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“Today in northeast Nigeria, the Lake region of Chad, extreme north of Cameroon and Diffa region of Niger, at least 1,041 schools are closed or non-functional due to violence, fear of attacks, or unrest, affecting nearly 445,000 children.

“A recent surge in violence in the border region between Mali, Burkina Faso and Niger has left 1,478 schools closed.

“In Iraq, even as fighting has largely subsided, four children were killed in November in the north of the country when the truck they were travelling to school came under attack.

“Children and families returning to their homes in areas previously impacted by heavy violence continue to be exposed to the danger of unexploded ordnance. Thousands of families remain displaced and face additional threats of freezing winter temperatures and flash floods.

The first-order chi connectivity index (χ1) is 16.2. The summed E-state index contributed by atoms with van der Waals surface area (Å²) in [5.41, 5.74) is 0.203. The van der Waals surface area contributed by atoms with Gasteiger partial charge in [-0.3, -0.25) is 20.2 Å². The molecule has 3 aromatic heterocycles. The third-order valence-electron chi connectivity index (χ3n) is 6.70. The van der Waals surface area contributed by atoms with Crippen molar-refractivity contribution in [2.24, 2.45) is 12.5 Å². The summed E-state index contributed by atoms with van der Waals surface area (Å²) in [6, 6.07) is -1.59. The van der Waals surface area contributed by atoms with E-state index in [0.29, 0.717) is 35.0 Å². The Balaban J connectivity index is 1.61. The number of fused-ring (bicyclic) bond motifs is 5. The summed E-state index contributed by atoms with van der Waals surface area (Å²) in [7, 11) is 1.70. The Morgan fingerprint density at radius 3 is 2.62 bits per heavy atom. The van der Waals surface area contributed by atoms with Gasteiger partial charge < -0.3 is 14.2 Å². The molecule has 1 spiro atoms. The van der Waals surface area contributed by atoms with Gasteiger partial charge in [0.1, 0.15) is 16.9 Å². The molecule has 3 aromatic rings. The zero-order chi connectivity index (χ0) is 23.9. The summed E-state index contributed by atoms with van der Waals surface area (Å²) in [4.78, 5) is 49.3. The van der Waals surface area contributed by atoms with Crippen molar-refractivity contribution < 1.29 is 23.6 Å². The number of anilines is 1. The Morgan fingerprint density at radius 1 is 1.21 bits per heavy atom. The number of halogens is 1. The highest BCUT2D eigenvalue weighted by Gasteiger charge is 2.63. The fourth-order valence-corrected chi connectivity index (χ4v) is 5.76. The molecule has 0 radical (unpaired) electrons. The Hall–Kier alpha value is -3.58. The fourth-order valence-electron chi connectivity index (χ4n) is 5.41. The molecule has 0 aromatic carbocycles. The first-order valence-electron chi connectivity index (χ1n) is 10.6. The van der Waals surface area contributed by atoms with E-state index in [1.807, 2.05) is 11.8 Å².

“In Somalia, more than 1,800 children were recruited by parties to the conflict in the first nine months of the year, with 1,278 children abducted.

“In Syria, between January and September, the UN verified the killing of 870 children, highest number ever in the first nine months of any year since the start of the conflict in 2011.

“Attacks continued throughout the year, including the killing of 30 children in the eastern village of Al Shafa in November.

“In Yemen, the UN has verified 1,427 children killed in attacks, including an ‘unconscionable’ attack on a school bus in Sa’ada. Schools and hospitals have come under frequent attack or used for military purposes, denying children access to their right to education and health care, “he said.